That's not wild speculation. It's the official position of 13 federal agencies on climate change, released late last year with a warning: Local governments need to do more to prepare. Every road they build, every storm drain they put in, will have to hold up under conditions that modern civilization has never seen.Their solution: Don't try to guess what the future might bring; imagine an entire range of possible futures, and then look for solutions that work regardless of which one comes to pass.
“The assumption that current and future climate threats and impacts will resemble those of the past is no longer reliably true,” warned the National Climate Assessment released last year by the U.S. Global Change Research Program, on behalf of 13 federal agencies. The report is available online at globalchange.gov.
Climate change, it found, is already generating storms, heat waves, and droughts beyond the range of historical norms. “Failure to anticipate and adjust to these changes,” it said, “could be costly.”
A lead author of that part of the climate report, Robert Lempert, is a principal researcher, where he directs the Frederick S. Pardee Center for Longer Range Global Policy and the Future Human Condition.Steven Popper and Steven Bankes published a book called Shaping the Next One Hundred Years. In times of great uncertainty, they wrote, computers could help decisionmakers find their way by modeling where different paths would lead under thousands of possible scenarios.
“With the right tools and approaches, you can acknowledge uncertainty and say, 'Here is a set of actions we can take that makes sense no matter what future comes to pass.
“People often assume that uncertainty is debilitating, that decisionmakers can't act when they aren't sure about the future,” said Lempert, whose work on climate change earned him a share of the 2007 Nobel Peace Prize. “But with the right tools and approaches, you can acknowledge uncertainty and say, 'Here is a set of actions we can take that makes sense no matter what future comes to pass.'”
Local governments, though, struggling with big, expensive decisions in the face of climate change, need something more than computer models. They also need public buy-in. Lempert and other researchers developed a decisionmaking framework to help local governments think through climate change. Its purpose is to cut through the politics and get people talking about ideas and solutions, which can then be fed into the computers.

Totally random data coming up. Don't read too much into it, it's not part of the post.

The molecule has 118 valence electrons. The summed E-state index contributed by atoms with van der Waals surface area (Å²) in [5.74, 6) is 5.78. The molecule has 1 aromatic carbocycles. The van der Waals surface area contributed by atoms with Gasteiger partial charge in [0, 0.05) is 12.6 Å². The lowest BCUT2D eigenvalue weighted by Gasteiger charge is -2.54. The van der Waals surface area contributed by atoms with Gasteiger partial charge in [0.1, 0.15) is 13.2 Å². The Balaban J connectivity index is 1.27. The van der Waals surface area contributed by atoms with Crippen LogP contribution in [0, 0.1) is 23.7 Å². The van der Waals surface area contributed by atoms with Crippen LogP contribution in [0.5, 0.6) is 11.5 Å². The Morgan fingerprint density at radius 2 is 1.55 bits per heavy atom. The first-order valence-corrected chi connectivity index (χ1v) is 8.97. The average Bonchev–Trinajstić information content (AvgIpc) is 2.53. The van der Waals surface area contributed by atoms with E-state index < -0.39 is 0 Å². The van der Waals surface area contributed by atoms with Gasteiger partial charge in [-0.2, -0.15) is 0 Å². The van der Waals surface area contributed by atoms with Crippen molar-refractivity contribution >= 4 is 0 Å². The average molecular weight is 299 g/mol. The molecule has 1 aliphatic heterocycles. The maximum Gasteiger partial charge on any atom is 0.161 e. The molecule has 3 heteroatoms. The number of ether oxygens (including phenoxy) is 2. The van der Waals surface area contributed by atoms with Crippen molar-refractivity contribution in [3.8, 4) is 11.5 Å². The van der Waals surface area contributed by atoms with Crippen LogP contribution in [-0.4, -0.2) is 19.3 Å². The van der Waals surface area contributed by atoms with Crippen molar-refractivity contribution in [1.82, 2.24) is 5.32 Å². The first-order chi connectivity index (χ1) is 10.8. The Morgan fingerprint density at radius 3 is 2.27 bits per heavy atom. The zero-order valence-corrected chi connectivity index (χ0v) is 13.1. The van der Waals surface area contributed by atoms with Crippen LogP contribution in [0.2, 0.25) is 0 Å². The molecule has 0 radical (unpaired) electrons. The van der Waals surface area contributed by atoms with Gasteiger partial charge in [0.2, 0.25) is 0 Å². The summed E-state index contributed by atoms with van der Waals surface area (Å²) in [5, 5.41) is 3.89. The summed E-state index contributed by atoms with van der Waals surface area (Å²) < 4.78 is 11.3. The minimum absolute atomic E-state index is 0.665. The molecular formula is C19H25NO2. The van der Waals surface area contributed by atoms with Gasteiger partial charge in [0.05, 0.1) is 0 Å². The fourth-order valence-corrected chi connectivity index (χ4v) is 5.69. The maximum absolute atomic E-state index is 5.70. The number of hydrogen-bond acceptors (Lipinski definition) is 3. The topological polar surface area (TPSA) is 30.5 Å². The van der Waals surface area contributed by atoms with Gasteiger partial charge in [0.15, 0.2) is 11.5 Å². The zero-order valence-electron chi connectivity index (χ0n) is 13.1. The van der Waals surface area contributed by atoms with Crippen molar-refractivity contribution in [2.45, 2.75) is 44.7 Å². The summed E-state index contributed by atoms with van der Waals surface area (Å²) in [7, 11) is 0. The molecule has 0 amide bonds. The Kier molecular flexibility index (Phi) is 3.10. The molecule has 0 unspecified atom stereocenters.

The framework allows communities to stress-test ideas and weigh the trade-offs, without requiring everyone to agree from the start on a single vision of the future. It gives them a way to think through low-regret changes they can make, and what it would take to pursue more transformative changes. It's a way through uncertainty on decisions involving many voices and different jurisdictions—a way forward for a place like the greater Pittsburgh region.
One side favored building huge concrete tunnels to trap and store stormwater, in addition to a planned expansion of the region's sewage treatment plant. The other wanted more focus on green solutions, like grassy catch basins or rain-permeable pavement. Neither side had looked up from the immediate problem to see what was on the horizon.
As the snow melts, higher water levels, pollution, and trash can be seen on the Allegheny River.
He and other researchers worked with local officials to organize a series of community meetings. They brought in engineers and technical experts, other local leaders and community groups.
A consensus began to emerge: People wanted solutions that would not just address the stormwater and sewage problems, but also provide other community benefits, be cost-effective in the long run, and avoid burdening ratepayers with further public debt.
Modeling Effective Solutions
They found that expanding the treatment plant would be the most effective solution under most scenarios. But the green infrastructure ideas were increasingly effective—and increasingly cost-effective—as the climate changed and the system had to handle more rain.
The computer models also revealed that the problem was already much worse than anyone had thought.
“It was quite clear that things have changed,When you build stuff in this industry, it's supposed to last a hundred year. Experts hope to make their framework a national norm for thinking through the uncertainties of climate change—a new standard for urban planning.
The framework is helping transportation planners pursue aggressive greenhouse gas reduction targets while also enhancing mobility.
The researchers are now working to line up funding and partnerships that would allow them to help other urban areas plan for the future. They hope to make the framework a national norm for thinking through the uncertainties of climate change—a new standard for urban planning.
“This is a complex problem, but we didn't want to just keep standing up and saying it's a complex problem,” said Debra Knopman, a principal researcher at and expert on infrastructure planning, who helped lead the development of the framework. The question facing local governments now, she said, is, “Can you still see a path forward that will do well under a wide range of possible future conditions, and not run you off the side of the road into a ditch?”
That ditch, after all, probably spent a good part of 2018 collecting water. More than two dozen U.S. cities received more rain this past year than they ever had before. With nearly 20 inches more than its historical average, Pittsburgh was one of them.